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New Patient Safety Rules Mean Some Hospitals 'May No Longer Investigate'

A new system for dealing with incidents that cause patient harm may mean some NHS trusts will no longer hold investigations when they still should, warned the chief executive of the Parliamentary and Health Service Ombudsman (PHSO).

A new NHS Patient Safety Incident Response Framework (PSIRF) comes into force this autumn and is intended to look at how patient safety incidents happen so that learning can be more effective. It will mean trusts can carry out alternatives to a full investigation, such as a team review of what happened or a "swarm huddle", where staff gather to quickly analyse what happened and decide how the risk can be cut in future.

According to a new health service ombudsman report published on Thursday, the PSIRF is intended to "allow organisations to focus resources on where they can really make an impact, rather than having to always conduct an investigation where that might not lead to new learning or create change".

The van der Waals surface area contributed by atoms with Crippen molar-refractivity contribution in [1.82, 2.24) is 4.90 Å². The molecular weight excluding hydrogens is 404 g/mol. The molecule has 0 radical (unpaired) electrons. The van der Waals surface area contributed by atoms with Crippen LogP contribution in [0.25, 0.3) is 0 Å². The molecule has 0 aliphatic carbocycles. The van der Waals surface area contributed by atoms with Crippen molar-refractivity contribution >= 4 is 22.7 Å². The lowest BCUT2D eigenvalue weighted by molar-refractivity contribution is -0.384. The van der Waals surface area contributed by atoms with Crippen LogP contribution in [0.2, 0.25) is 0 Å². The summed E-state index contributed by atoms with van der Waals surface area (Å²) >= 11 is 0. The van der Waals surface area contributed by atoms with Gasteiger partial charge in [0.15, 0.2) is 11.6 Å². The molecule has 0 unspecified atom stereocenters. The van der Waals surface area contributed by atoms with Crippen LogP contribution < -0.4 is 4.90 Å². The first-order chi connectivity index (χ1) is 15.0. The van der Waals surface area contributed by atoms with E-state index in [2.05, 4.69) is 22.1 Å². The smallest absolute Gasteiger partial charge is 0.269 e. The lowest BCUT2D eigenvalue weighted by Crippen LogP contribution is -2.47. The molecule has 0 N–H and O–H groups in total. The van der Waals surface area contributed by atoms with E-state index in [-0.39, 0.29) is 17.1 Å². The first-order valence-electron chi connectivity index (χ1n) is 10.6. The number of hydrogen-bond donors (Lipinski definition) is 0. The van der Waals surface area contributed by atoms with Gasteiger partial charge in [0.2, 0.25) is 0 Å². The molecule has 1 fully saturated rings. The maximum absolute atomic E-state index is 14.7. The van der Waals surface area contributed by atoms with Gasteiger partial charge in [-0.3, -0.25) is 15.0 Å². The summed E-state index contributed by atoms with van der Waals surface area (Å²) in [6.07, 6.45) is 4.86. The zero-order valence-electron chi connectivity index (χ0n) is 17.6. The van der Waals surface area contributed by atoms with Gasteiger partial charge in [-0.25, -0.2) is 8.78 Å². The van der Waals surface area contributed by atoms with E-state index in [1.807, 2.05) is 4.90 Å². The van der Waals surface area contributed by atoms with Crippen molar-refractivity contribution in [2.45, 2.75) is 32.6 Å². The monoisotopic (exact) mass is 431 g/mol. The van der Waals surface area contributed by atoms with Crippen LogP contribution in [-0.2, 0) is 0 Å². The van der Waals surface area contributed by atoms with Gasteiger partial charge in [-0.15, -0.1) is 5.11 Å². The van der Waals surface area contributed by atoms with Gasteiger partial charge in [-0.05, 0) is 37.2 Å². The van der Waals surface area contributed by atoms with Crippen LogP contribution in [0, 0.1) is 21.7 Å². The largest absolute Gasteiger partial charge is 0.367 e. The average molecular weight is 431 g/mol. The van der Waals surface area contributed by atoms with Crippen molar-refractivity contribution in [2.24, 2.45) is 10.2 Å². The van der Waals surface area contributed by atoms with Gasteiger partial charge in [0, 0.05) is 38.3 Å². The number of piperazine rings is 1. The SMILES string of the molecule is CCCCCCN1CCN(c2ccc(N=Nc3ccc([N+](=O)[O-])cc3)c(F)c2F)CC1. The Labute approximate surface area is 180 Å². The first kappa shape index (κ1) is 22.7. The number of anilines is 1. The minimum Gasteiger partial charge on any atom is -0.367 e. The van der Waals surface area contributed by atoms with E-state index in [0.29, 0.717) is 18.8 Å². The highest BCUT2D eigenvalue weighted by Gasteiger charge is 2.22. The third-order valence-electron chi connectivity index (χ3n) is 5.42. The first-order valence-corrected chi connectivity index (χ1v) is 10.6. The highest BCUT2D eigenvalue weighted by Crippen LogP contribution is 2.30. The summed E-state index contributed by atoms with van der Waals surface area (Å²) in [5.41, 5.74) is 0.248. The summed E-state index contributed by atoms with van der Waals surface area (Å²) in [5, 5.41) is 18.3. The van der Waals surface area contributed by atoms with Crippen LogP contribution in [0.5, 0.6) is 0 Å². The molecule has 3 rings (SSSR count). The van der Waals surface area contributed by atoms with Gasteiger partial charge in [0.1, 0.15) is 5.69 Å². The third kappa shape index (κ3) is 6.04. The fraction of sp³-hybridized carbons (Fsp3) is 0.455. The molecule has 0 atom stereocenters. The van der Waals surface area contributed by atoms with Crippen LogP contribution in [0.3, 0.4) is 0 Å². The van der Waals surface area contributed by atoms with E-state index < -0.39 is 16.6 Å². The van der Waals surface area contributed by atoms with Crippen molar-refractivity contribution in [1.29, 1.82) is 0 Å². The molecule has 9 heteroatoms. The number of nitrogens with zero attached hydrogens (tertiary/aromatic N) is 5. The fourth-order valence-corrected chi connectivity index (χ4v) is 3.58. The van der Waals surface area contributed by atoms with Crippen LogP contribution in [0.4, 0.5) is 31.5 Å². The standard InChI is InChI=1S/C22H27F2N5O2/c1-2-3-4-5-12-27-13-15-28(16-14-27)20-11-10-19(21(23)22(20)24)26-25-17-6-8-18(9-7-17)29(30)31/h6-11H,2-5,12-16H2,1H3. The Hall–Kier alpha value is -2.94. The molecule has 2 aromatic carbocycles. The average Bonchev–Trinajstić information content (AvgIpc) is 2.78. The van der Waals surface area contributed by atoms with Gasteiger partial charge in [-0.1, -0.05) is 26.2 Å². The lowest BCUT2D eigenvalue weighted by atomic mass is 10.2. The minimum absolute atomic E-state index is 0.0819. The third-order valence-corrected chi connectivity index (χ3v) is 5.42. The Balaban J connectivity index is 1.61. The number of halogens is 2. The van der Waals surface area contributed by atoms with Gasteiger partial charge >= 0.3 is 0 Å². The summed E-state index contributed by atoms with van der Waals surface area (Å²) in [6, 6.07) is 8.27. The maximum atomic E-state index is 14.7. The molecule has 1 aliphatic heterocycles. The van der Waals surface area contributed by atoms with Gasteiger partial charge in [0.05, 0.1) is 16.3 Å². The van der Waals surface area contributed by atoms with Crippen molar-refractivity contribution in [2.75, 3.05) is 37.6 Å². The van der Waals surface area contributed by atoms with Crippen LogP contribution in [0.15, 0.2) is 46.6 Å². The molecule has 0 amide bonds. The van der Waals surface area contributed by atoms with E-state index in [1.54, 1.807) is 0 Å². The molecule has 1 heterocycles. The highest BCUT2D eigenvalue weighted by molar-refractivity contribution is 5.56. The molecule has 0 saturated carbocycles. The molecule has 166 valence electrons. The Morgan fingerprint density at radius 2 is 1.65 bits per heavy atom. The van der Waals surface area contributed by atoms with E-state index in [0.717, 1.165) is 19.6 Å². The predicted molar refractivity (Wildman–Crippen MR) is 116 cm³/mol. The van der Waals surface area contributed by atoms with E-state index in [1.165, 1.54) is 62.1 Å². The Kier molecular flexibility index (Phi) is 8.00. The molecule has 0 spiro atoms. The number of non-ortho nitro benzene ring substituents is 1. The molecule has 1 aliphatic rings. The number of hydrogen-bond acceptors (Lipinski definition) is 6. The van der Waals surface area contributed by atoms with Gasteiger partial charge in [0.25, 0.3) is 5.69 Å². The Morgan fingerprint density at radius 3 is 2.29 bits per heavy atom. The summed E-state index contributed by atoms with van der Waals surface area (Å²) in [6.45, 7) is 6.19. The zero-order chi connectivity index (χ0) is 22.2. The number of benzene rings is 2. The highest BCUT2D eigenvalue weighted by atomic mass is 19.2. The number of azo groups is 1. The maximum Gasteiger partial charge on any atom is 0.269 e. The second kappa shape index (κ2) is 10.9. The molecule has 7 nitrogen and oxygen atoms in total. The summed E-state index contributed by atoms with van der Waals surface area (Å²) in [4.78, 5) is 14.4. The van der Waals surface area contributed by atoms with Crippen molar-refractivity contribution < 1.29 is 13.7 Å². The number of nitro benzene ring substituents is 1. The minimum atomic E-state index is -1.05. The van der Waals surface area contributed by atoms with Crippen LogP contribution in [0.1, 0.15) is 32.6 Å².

While PHSO chief Amanda Amroliwala said the framework will support learning and accountability "in those trusts that already have a culture of openness and honesty", she said one "difficulty is the framework does give more flexibility".

She added: "So, if you are already an organisation that doesn’t have that culture – and that has a culture of defensiveness and an unwillingness to think that something’s gone wrong – there is the possibility that you may not conduct an investigation when you should have done so."

She said things such as swarm huddles would not be recorded "in a formal way that you would expect from a serious incident investigation".

She added: "So, I think this is something that the new integrated care boards (ICBs) will need to look at, and I think there should be a responsibility for them to look, if an organisation is otherwise being considered as one that needs extra support or that is not performing, and I think that’s something that will need to be looked very closely – which is, have the number of incident investigations declined since the framework came into place?

"And if so, how can how can that be accounted for? And does that mean, actually, that things are being done in a more agile way that is to the benefit of families and patients? Or is it not?

"And I think that’s something that we will all have to keep a close eye on as the framework rolls out."